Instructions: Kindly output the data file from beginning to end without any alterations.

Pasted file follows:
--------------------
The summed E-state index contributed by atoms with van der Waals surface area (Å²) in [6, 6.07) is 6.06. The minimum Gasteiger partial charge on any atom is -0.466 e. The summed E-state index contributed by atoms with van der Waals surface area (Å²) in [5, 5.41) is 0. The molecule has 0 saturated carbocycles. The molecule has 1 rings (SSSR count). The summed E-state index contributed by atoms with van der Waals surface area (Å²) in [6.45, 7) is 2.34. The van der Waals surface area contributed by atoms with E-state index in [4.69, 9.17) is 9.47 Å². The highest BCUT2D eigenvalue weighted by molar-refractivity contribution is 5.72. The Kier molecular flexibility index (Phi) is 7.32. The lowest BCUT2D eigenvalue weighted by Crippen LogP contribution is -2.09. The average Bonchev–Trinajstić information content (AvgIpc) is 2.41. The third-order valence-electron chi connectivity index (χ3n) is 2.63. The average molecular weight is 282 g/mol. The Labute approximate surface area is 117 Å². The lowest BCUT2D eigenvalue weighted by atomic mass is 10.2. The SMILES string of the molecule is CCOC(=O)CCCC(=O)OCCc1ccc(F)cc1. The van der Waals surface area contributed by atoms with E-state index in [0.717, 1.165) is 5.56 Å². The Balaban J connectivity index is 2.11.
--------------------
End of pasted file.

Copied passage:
The summed E-state index contributed by atoms with van der Waals surface area (Å²) in [6, 6.07) is 6.06. The minimum Gasteiger partial charge on any atom is -0.466 e. The summed E-state index contributed by atoms with van der Waals surface area (Å²) in [5, 5.41) is 0. The molecule has 0 saturated carbocycles. The molecule has 1 rings (SSSR count). The summed E-state index contributed by atoms with van der Waals surface area (Å²) in [6.45, 7) is 2.34. The van der Waals surface area contributed by atoms with E-state index in [4.69, 9.17) is 9.47 Å². The highest BCUT2D eigenvalue weighted by molar-refractivity contribution is 5.72. The Kier molecular flexibility index (Phi) is 7.32. The lowest BCUT2D eigenvalue weighted by Crippen LogP contribution is -2.09. The average Bonchev–Trinajstić information content (AvgIpc) is 2.41. The third-order valence-electron chi connectivity index (χ3n) is 2.63. The average molecular weight is 282 g/mol. The Labute approximate surface area is 117 Å². The lowest BCUT2D eigenvalue weighted by atomic mass is 10.2. The SMILES string of the molecule is CCOC(=O)CCCC(=O)OCCc1ccc(F)cc1. The van der Waals surface area contributed by atoms with E-state index in [0.717, 1.165) is 5.56 Å². The Balaban J connectivity index is 2.11.